Liza Olkhova

Fish oil to reduce risks of cardiovascular diseases

by Liza Olkhova

Mediterranean diet, characterised by consumption of fish, olive oil, greens and grains, has been associated with healthier lifestyles and prolonged lifespan. Japanese diet has also been associated with longer lifespan, and the intake of fish and fish oils is prevalent in the Asian diet. Western diets, however, are largely based on meat products and a widespread use of butter, both of which are rich in saturated fats and cholesterol, which have been established to contribute to atherosclerosis. Atherosclerosis is a term for a pathological process that leads to a build-up of fat and inflammatory cells, eventually forming an atherosclerotic plaque within the walls of coronary arteries that supply the heart itself with oxygenated blood. If untreated, atherosclerotic plaques may cause heart attacks if the arteries’ lumen becomes too narrow to adequately supply the cardiomyocytes with oxygen and glucose.

What is the difference in oils and fats and how do we know which one is more likely to be beneficial? There is some evidence suggesting that increased intake of saturated fatty acids that only have single C-C bonds between the carbon atoms in their skeleton is not beneficial and might be damaging to cardiovascular health, whereas unsaturated fatty acids are considered “healthier” for the heart. Unsaturated means there is at least one or more double C=C bonds present within the fatty acid structure, called mono- and polyunsaturated fatty acids, respectively. But in biology nothing is ever quite so simple. A lot of fish oil supplements trials concluded that fish oil had no effect on protecting against cardiovascular diseases and scientists were trying to untangle whether some fatty acids and not the others could be beneficial.

Image taken from Superfoodly

An observational study conducted in Denmark and published this January in journal Stroke has ruled out that higher amounts of EPA are more beneficial than for example DHA in reduction of stroke associated with lower blood supply to the brain, called ischaemic stroke. Both of those fatty acids belong to the class of polyunsaturated fatty acids and are more commonly known by the name of omega-3s.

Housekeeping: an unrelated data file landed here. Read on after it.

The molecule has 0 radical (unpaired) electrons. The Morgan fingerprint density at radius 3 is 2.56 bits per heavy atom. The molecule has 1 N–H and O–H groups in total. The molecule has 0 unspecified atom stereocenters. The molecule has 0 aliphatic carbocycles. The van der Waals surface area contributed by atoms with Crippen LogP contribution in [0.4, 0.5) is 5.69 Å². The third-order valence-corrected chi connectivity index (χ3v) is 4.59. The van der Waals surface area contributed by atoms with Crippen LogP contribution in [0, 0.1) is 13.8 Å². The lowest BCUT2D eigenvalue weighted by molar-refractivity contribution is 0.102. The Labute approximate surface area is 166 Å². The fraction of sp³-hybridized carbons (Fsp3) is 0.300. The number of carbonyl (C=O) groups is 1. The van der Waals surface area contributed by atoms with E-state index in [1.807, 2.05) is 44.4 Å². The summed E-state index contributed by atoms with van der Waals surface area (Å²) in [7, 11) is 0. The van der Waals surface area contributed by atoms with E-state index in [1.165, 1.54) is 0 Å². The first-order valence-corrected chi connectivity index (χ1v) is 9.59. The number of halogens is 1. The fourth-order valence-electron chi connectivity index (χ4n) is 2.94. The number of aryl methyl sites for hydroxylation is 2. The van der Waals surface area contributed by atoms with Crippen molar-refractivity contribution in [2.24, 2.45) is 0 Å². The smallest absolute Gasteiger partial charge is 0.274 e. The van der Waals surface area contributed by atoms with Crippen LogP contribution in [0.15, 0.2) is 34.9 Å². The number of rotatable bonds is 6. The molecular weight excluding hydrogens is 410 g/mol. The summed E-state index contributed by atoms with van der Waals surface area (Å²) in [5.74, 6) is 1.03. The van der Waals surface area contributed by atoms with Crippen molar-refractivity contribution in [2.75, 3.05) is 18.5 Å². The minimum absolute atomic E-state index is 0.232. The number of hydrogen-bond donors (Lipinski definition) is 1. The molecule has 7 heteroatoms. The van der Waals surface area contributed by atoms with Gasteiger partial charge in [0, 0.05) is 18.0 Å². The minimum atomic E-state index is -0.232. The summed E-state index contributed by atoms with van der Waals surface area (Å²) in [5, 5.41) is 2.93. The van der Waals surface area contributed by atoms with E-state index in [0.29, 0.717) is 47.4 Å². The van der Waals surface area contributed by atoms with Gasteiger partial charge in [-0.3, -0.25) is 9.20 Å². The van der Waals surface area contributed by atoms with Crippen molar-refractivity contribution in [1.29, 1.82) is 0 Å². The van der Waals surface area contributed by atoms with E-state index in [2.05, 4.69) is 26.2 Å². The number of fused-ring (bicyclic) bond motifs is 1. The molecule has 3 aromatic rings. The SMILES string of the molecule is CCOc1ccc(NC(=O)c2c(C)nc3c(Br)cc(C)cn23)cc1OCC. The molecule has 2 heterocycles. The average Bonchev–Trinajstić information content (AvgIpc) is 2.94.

A clinical trial, REDUCE-IT, has compared EPA with placebo to identify if EPA may indeed reduce the rates of stroke in subjects. Indeed, they have found that the rate of strokes in the group of subjects that were taking high levels of purified EPA were decreased by almost a third compared to the control group taking placebo.

Therefore, it is important to address over-the-counter fish oil supplements and the proportions of different fatty acids that are within those oils and whether the level they are present at would cause an effect on reducing the risk of myocardial infarction and stroke. The balance and proportion of EPA to DHA may also determine this.

There are many other extremely important factors that determine the risk of cardiovascular diseases and must not be forgotten, including genetic predisposition, alcohol intake, smoking, unhealthy sleep patterns, age, lack of physical exercise, as well as diet. In the era of global obesity ‘pandemic’ we need to pay closer attention to our diet and make sure it is varied and balanced.

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